In Vava’u, perfect 4 part harmonies raised the vault of the church and brought tears to my eyes. The congregation, dressed to the nines, waved rattan fans while children played between the pews. I wondered whether to forgive the London Missionary Society or to praise the ability of South Sea Islanders to convert its religious straitjacket into a thing of joy and wonder. Thinking of Gary Kildea’s splendid film (“Trobriand Cricket”) I chose the latter.
We anchored at Port Maurelle in preparation for the crossing to Tonga. As beautiful as ever, it was here 35 years ago that I met John and Anna Little in Kestrel and we have remained friends ever since. The weather report was dismal, with 3-5 knot tail winds for at least a week. After thousands of miles of fresh trade wind sailing however, it was time we had some tedium.
We motored almost the entire way to Fiji. Our bibulous engine purred faultlessly and we had nothing to do other than feed it, swim, eat, take photos of sunsets, sleep and read. Mr Kindle saved my sanity as I romped through everything William Boyd and Edward Wilson ever wrote. We caught one small barracouda which, in a fit of trans-species generosity, I returned to the sea. Oh, and we saw a brown booby sitting imperious on a log.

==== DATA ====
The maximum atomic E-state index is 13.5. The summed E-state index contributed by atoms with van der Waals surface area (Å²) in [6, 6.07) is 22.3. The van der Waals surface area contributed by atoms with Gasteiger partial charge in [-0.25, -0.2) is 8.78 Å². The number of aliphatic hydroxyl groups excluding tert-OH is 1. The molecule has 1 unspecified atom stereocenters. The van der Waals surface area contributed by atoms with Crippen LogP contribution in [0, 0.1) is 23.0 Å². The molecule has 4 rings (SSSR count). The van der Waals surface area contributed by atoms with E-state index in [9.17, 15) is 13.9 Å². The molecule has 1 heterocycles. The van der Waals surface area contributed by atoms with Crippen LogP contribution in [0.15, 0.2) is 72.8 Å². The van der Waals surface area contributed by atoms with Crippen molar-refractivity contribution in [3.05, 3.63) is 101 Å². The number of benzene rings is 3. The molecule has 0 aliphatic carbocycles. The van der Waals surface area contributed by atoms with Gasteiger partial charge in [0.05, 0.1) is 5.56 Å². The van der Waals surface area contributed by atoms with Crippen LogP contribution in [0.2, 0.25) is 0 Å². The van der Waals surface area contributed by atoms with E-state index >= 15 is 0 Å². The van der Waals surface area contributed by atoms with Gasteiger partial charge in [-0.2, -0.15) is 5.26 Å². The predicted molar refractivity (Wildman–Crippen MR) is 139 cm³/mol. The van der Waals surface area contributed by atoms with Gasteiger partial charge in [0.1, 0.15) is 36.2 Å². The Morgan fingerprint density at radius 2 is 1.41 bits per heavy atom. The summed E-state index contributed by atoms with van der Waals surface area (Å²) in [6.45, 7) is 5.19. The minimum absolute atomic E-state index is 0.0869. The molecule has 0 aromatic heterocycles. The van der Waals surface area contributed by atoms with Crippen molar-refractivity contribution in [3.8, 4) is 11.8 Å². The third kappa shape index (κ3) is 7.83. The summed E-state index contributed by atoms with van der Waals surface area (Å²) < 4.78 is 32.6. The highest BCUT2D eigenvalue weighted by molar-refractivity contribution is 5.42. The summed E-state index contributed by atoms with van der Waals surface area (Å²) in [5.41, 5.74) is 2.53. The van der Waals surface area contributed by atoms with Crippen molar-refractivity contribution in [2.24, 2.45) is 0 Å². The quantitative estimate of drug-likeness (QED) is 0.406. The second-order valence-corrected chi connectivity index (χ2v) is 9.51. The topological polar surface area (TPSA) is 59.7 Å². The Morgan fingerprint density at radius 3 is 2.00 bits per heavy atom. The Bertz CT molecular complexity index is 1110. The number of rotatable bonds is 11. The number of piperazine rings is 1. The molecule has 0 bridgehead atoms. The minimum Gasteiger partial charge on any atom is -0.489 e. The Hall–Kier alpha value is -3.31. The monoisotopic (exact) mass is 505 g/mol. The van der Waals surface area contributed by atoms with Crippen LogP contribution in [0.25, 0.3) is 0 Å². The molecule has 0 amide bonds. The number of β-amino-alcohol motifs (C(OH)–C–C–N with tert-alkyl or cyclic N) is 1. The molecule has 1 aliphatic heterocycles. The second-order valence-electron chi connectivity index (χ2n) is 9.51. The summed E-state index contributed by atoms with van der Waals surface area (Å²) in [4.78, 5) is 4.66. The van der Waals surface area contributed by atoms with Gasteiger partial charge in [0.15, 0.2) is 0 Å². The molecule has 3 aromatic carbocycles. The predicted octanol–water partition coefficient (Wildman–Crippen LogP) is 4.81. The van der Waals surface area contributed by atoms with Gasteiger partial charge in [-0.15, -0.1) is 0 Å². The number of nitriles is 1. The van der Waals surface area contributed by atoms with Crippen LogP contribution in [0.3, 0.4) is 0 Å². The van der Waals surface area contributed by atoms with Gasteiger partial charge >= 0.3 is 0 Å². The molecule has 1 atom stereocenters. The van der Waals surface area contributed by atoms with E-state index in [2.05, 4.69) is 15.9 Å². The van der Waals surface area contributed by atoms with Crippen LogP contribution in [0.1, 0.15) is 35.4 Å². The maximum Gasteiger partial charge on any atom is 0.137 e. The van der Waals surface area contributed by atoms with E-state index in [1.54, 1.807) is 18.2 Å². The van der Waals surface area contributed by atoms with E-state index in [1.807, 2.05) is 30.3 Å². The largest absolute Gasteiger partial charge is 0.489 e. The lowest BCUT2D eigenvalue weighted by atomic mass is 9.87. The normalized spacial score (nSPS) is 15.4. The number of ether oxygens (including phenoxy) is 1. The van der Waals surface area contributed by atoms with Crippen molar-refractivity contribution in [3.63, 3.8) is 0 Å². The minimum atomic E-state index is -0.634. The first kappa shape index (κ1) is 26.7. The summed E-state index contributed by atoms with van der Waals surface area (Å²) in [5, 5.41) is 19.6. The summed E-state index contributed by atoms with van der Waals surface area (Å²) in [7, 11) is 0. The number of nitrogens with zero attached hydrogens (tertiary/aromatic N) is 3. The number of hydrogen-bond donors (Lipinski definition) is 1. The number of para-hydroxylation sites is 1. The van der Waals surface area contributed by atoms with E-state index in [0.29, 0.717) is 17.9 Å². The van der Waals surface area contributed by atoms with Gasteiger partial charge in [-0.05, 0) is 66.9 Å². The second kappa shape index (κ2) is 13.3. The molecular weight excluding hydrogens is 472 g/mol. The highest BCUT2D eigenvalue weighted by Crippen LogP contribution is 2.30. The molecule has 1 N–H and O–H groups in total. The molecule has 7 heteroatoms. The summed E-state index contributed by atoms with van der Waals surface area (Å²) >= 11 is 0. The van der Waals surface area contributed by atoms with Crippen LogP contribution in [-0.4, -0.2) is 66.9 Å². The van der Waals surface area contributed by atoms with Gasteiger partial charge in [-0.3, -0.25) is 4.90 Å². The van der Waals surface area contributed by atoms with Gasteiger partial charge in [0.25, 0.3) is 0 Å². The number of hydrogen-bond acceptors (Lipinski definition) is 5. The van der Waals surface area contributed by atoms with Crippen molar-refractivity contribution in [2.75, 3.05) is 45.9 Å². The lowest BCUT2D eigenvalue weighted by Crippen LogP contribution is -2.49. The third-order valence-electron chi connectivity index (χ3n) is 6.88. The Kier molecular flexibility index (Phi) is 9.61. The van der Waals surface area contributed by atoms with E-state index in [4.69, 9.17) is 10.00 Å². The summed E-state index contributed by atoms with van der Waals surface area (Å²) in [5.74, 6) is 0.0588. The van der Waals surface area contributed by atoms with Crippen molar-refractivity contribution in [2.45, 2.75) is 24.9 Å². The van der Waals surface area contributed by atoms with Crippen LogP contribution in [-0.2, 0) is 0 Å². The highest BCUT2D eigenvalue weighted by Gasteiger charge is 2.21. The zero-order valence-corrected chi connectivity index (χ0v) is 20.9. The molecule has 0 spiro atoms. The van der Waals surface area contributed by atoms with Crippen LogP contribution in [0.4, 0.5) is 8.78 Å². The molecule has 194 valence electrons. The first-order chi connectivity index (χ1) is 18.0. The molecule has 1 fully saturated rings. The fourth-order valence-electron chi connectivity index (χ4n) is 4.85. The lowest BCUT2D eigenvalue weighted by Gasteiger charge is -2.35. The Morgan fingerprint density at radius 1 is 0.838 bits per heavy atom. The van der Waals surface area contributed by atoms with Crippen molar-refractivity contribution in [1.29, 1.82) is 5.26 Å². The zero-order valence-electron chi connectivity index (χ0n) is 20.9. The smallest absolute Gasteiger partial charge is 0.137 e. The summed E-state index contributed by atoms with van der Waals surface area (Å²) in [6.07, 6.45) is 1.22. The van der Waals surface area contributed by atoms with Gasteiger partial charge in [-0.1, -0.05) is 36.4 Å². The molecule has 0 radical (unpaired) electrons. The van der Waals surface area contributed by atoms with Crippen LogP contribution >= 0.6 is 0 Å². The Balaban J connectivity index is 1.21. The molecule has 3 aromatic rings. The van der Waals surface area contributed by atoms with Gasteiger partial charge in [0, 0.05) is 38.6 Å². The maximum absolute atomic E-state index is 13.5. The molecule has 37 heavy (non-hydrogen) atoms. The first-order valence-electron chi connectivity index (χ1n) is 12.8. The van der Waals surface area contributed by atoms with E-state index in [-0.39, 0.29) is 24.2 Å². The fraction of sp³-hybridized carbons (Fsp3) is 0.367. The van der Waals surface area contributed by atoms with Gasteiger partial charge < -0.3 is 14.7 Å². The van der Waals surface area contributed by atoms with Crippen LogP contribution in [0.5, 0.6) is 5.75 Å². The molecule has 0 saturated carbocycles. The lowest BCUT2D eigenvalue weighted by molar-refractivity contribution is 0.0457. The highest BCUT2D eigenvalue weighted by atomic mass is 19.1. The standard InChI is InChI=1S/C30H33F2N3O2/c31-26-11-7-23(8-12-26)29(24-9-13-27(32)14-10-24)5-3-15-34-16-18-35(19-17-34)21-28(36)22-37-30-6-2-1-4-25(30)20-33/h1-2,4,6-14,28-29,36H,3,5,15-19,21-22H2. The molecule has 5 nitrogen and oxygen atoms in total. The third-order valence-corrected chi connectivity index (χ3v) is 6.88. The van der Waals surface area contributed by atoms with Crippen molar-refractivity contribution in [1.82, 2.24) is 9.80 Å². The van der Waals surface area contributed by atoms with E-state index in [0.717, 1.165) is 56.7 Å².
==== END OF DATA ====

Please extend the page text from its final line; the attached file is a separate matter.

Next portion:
Melanie’s playpen aft is an excellent spot in all respects except one – the engine noise in her cabin is insufferable. Short of sleep she has needed constant cossetting. Red wine and other things helped that process. Jochen cracked jokes and slept endless hours either forward or in his beloved hammock.
Now, we are anchored in Suva Harbour waiting for inward clearance. It is a glassy calm evening and we tipple Tang with spirituous supplement. Heroes of another successful ocean crossing. When we were in Fiji in 1980 in my first yacht Awatea, Janey wrote:
They reefed the main with a grin and sang:
“Some get their kicks from Yin and Yang,
but on Awatea it’s simpler, as we are
content with a cold gin and Tang”.